We all want to win that prize assignment from the huge marketer. That new client that will change the entire dynamic of our agency.
I am not writing here to say that you should avoid shooting for those big wins. What I want to mention is that you must understand all the how’s and why’s of managing significant accounts from the perspective of the marketer’s needs and from your entire agency’s assets. Before you decide to take on the pitch, and also when you win one. Know exactly what you are expected to accomplish and how you will work day-to-day within the marketers organization. Its not just about the work, know the people and their plans going forward. Make plans of your own for what will be happening within your agency as you build out to handle the work. Also, consider what will possibly happen when the marketer decides that its time to move on. According to today’s Adweek, they most likely will move on.
Here is a link to a short article by Andrew McMains at Adweek that was published yesterday:
Shop-Hopping Clients Threaten Small Agencies Moves to bigger, diversified ad firms leave boutiques in the dust – By Andrew McMains
He writes about the vulnerable position smaller agencies are in when working for the mega-marketing giant. It is worth your few minutes to read and consider.
We all believe that winning that prize business will be the single step to everlasting happiness. It can happen. But sometimes, it does not. For all your claims to be different, better than the other guys, have a solution that will lock you in until retirement, the reality is that permanence is a rarity in business. So, be prepared.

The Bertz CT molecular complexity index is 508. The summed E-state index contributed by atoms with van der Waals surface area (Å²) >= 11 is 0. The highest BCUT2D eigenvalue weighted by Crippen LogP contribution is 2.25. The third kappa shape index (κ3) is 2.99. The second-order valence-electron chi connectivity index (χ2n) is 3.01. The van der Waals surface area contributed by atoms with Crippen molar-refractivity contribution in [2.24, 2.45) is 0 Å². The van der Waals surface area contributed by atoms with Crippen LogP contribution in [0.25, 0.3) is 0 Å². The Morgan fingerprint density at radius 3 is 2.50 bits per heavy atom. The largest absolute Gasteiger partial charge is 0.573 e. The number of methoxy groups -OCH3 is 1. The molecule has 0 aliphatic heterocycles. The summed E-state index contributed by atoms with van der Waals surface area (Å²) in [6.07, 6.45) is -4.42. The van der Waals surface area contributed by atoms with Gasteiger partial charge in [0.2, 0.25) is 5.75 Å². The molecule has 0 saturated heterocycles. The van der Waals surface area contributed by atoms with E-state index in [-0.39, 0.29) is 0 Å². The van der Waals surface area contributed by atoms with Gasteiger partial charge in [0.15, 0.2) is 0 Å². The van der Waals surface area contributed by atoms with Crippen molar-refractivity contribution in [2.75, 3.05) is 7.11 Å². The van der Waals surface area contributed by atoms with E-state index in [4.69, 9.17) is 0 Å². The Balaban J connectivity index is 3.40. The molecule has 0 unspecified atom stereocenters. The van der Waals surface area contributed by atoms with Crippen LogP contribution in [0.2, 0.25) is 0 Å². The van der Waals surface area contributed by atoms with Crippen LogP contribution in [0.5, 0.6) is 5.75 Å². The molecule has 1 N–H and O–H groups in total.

You may have a big win when pitching against the behemoth agencies. These days, small agencies are increasingly getting the opportunity to play and win. That is fantastic. I support you all, and believe your can win within the right circumstances. Go for it. Go for it within your parameters, without sucking the life out of your shop. Go for it when you truly (realistically) have a high-percentage chance of winning. AND have a plan as to how you will manage the account over time.
Multinational conglomerate agencies often are very good at what they do. It isn’t just because they run around the world gobbling up agencies like cookie-monster to remove their competition. Many have depth of experience and sheer numbers of talented people who can deal with certain client’s needs. I respect their business (well, some of them), but it doesn’t make them always perfect for the work necessary to grow every client’s business.
Those monolithic agencies aren’t always what a client may require. If they were, why are there multiple agency holding companies? There are differences even amongst them. And there are distinct attributes within your agency that separates you from the pack. Know how to best use yours. When the right ones matches up with the right client — great for all.
So, Mr. McMains article is not a doomsday message to boutique agencies. It is a wake up call. Be smart about who you work with, how you run your agency, and plan for both growth and significant hiccups that can create potential disaster those who ignore planning for the possibilities.
Oh, and know that your fellow members of TAAN are here to support you. When you are part of a globally connected network of communications expert, you have exponential strength. Through cooperative resources, cultural insights, access to capabilities around the world, and knowledge that will make you stronger for the years ahead. Independent thinkers that openly share intelligence and expertise make each member capable of effectively managing communications far beyond any single agency. Even one of those giant shops.
Just my opinion. – Peter